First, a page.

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1An object of perception; something that is perceived.
- ‘These standardized percepts may also be described as visual continuants.’
- ‘Anyway, the idea of the percept is secondary to the idea that there exists in art works forces that are outside of our control, so-called ‘lines of flight’ that resist inscription, stratification, capture.’
- ‘From the openness of our task-directed lives, we see things as percepts without structure; when we engage in the aesthetic act of perception, on the other hand, the world is creatively engaged and embodied.’
- ‘Smells and tastes are percepts that do not exist outside of the human observer, however, so an analysis of wine judgment that emphasises only chemosensory properties is incomplete.’
- ‘This is because hearing is not a property of the ear (which is a mere sound wave analyzer) but a property of the brain as a machinery that converts noise into meaningful percepts.’
- 1.1A mental concept that is developed as a consequence of the process of perception.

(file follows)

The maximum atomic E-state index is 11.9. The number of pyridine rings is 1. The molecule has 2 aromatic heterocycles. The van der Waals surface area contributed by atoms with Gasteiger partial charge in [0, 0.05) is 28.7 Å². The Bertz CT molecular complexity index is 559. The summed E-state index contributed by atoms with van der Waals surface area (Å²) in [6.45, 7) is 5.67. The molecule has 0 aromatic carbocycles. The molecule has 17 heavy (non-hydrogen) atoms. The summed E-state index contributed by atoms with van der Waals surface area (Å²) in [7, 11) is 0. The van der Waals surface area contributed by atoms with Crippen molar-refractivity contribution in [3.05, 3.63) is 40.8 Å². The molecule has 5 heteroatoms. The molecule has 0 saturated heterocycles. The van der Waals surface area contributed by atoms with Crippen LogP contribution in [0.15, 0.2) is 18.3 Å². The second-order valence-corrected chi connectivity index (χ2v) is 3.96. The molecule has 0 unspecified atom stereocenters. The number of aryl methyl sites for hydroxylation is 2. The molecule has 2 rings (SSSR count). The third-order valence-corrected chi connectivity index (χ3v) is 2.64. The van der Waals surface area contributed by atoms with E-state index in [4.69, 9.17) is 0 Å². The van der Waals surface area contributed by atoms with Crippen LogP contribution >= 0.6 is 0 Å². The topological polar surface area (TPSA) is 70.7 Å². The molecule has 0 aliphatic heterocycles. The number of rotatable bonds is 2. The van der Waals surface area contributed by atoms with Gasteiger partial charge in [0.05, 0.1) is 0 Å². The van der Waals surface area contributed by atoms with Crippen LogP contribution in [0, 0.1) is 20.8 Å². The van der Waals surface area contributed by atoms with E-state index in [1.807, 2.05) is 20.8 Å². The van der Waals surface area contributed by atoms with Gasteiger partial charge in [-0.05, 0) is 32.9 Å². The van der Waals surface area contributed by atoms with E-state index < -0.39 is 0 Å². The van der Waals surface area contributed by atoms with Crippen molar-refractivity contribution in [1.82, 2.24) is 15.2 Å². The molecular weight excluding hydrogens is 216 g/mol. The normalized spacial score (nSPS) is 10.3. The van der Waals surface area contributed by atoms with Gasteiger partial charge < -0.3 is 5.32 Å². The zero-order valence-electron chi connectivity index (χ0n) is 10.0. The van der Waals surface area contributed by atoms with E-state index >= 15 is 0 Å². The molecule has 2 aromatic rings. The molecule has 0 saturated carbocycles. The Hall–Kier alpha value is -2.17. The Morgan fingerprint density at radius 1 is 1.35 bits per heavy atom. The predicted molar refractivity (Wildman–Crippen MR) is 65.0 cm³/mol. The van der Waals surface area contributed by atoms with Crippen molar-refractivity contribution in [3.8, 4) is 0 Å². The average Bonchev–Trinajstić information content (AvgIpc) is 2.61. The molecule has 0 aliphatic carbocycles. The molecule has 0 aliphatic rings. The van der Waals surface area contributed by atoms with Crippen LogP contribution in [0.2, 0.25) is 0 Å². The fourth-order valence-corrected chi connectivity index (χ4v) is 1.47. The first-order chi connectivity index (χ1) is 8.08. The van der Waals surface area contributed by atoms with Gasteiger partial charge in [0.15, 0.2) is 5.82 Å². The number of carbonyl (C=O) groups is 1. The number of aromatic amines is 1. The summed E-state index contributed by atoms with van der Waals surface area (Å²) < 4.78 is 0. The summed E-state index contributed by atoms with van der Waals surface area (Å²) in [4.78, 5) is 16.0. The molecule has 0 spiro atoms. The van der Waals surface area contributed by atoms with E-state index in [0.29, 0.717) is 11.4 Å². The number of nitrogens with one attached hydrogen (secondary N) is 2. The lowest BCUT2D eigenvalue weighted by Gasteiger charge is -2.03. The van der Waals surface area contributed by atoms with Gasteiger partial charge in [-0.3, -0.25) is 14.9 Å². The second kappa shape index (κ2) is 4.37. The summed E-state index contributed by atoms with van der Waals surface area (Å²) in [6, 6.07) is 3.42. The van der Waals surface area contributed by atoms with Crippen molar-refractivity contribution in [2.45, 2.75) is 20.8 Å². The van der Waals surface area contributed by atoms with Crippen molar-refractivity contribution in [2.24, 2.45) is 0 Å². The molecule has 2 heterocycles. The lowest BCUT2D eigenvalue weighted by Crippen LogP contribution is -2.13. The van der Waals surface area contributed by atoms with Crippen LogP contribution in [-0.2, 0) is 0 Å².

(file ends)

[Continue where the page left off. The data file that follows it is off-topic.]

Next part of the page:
- ‘As a psychological function, sensation is the means by which we process in consciousness the evidence of our senses and build up percepts of our world.’
- ‘I may be perceptually blind, but not all scientists will be, and out of this fact arises the possibility of new percepts and paradigms.’
- ‘Differences in the relative positions of features with respect to reference frames lead to different percepts of the objects - the percept of a square in one case, and of a diamond in another.’
- ‘Philosophers have long held that a person's percepts are necessarily private and inaccessible to anyone else.’
- ‘This is so because although information concerning the external world is received and processed through our senses, the resulting percepts and mental activities remain entirely private within one's own consciousness.’
Mid 19th century: from Latin perceptum something perceived, neuter past participle of percipere seize, understand, on the pattern of concept.
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